The Office of the U.N. High Commissioner for Human Rights (OHCHR) highlights that, from the onset of Russia’s full-scale invasion of Ukraine on February 24, 2022, until April 9, 2023, Ukraine has confirmed 22,734 civilian casualties — 8,490 deaths and 14,244 injuries. OHCHR says the true figures are significantly higher as some incidents have gone unreported. The armed attacks on Ukrainians, which include gunfire, missiles, shelling from artillery, mines, rocket launches and bombings, have led to many injured civilians and military personnel requiring urgent reconstructive surgery, rehabilitation services and prostheses. The UNBROKEN National Rehabilitation Center in Lviv receives many of these patients via ambulances and evacuation trains and provides life-saving emergency care to the wounded. In an interview with The Borgen Project, UNBROKEN offers insight into its efforts to provide crucial assistance to wounded Ukrainians as the war rages on.
When was the organization founded and what does it aim to achieve?
The UNBROKEN National Rehabilitation Center was founded at the onset of the war in February 2022 to treat war-inflicted traumas and injuries. Many of these injured people had lost everything, including their homes and families. The city of Lviv turned into a significant humanitarian hub providing assistance to Ukrainians in need. UNBROKEN aims to ensure that Ukrainians can receive treatment and rehabilitation in their homeland so that they can be close to their relatives and support systems and do not have to seek help abroad. In other words, our goal is to help Ukrainians remain UNBROKEN and get all the necessary help here, in their own country, near their families. The project is implemented by the First Medical Union of Lviv and the Lviv City Council with the support of the Ministry of Health of Ukraine.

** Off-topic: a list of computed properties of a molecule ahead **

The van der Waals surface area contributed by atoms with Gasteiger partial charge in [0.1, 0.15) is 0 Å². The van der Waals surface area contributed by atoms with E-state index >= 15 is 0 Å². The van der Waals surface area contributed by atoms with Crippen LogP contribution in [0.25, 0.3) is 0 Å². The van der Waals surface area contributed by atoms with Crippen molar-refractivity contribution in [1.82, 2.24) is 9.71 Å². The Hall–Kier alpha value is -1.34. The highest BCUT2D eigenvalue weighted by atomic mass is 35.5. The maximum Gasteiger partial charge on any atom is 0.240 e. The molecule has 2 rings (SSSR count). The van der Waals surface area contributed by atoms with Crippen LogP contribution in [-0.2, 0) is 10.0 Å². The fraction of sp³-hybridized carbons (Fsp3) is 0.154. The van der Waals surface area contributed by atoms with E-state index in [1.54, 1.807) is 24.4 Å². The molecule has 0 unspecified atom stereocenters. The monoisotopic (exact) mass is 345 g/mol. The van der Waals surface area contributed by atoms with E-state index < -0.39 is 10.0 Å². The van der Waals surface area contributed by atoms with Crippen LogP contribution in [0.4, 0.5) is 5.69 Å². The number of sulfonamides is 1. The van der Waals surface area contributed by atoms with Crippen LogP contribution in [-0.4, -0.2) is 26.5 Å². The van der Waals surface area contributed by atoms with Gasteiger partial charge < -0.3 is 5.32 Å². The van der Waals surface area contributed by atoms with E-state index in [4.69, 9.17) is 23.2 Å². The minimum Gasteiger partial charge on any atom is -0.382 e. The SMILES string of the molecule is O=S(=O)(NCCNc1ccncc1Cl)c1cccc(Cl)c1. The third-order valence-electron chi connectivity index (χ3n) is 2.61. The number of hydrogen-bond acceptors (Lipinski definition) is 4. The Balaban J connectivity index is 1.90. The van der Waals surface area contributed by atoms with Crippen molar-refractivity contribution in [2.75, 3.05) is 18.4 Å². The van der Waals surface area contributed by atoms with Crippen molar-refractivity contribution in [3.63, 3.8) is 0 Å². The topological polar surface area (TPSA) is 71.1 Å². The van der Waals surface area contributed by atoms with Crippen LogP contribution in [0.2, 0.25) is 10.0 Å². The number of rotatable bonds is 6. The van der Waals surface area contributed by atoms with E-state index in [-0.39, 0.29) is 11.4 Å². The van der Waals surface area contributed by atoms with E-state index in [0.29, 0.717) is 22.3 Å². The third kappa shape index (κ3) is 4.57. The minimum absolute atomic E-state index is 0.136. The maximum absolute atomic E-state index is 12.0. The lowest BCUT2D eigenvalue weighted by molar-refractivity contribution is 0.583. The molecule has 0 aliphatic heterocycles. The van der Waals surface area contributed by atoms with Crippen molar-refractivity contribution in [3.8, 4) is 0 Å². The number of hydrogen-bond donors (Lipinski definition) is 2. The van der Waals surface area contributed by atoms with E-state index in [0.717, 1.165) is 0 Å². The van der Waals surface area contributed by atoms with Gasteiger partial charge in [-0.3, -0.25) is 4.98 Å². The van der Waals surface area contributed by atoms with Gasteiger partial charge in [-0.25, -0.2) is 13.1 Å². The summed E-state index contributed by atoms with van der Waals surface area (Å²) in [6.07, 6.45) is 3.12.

What programs did UNBROKEN primarily focus on at the onset of the war?
The team at UNBROKEN realized that a multidisciplinary approach was necessary in order to properly treat injured Ukrainians arriving at the center. For instance, people required assistance in the areas of surgery, burn injuries, orthopedics, prosthesis, rehabilitation and psychosocial rehabilitation. UNBROKEN has a multidisciplinary team providing specialist assistance in these respective fields. The team thoroughly examines a patient’s needs and provides individualized treatment.
In terms of prostheses, UNBROKEN not only fits prostheses but also manufactures some prosthetic devices. The center’s team has fitted more than 200 prostheses for legs and arms but fits a greater number of prostheses for legs because the center lacks sufficient equipment and supplies for arm prostheses, such as bionic hands and arms.
Rehabilitation forms a central part of UNBROKEN’s work. Physical therapists help prepare patients for getting fitted with prostheses, reintegrating after surgery and adapting to life with prostheses.
How have the humanitarian needs changed one year on and what resources does UNBROKEN need in order for the work to continue?